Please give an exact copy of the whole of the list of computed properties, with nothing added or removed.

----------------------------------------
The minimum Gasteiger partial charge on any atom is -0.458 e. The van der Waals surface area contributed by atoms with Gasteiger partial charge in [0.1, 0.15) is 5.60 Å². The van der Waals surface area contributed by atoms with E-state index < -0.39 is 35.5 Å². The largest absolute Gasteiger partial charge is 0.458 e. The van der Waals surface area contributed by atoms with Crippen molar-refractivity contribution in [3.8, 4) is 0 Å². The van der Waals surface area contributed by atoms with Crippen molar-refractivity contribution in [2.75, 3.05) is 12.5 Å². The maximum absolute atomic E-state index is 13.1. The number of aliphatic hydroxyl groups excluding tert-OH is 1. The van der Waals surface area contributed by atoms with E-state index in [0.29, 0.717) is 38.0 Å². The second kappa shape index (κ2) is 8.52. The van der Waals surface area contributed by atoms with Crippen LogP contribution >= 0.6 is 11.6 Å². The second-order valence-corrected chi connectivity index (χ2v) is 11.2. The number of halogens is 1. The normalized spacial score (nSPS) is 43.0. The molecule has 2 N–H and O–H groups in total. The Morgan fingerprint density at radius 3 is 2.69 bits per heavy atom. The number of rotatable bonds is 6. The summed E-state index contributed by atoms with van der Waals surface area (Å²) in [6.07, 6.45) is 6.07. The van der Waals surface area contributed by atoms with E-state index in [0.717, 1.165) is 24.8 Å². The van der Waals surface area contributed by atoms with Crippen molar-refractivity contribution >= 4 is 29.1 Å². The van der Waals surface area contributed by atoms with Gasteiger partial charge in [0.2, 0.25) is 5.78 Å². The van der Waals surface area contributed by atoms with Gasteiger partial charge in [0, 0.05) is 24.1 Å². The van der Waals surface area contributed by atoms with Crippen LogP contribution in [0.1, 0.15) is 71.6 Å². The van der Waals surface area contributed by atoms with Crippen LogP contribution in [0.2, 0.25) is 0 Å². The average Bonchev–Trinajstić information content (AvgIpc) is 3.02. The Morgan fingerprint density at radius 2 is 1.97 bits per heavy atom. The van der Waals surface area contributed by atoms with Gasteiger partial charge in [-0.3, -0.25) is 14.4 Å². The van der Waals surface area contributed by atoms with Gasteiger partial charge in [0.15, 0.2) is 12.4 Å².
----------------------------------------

The minimum Gasteiger partial charge on any atom is -0.458 e. The van der Waals surface area contributed by atoms with Gasteiger partial charge in [0.1, 0.15) is 5.60 Å². The van der Waals surface area contributed by atoms with E-state index < -0.39 is 35.5 Å². The largest absolute Gasteiger partial charge is 0.458 e. The van der Waals surface area contributed by atoms with Crippen molar-refractivity contribution in [3.8, 4) is 0 Å². The van der Waals surface area contributed by atoms with Crippen molar-refractivity contribution in [2.75, 3.05) is 12.5 Å². The maximum absolute atomic E-state index is 13.1. The number of aliphatic hydroxyl groups excluding tert-OH is 1. The van der Waals surface area contributed by atoms with E-state index in [0.29, 0.717) is 38.0 Å². The second kappa shape index (κ2) is 8.52. The van der Waals surface area contributed by atoms with Crippen LogP contribution >= 0.6 is 11.6 Å². The second-order valence-corrected chi connectivity index (χ2v) is 11.2. The number of halogens is 1. The normalized spacial score (nSPS) is 43.0. The molecule has 2 N–H and O–H groups in total. The Morgan fingerprint density at radius 3 is 2.69 bits per heavy atom. The number of rotatable bonds is 6. The summed E-state index contributed by atoms with van der Waals surface area (Å²) in [6.07, 6.45) is 6.07. The van der Waals surface area contributed by atoms with E-state index in [0.717, 1.165) is 24.8 Å². The van der Waals surface area contributed by atoms with Crippen molar-refractivity contribution >= 4 is 29.1 Å². The van der Waals surface area contributed by atoms with Gasteiger partial charge in [0.2, 0.25) is 5.78 Å². The van der Waals surface area contributed by atoms with Gasteiger partial charge in [0, 0.05) is 24.1 Å². The van der Waals surface area contributed by atoms with Crippen LogP contribution in [0.1, 0.15) is 71.6 Å². The van der Waals surface area contributed by atoms with Crippen LogP contribution in [0.2, 0.25) is 0 Å². The average Bonchev–Trinajstić information content (AvgIpc) is 3.02. The Morgan fingerprint density at radius 2 is 1.97 bits per heavy atom. The van der Waals surface area contributed by atoms with Gasteiger partial charge in [-0.3, -0.25) is 14.4 Å². The van der Waals surface area contributed by atoms with Gasteiger partial charge in [0.15, 0.2) is 12.4 Å².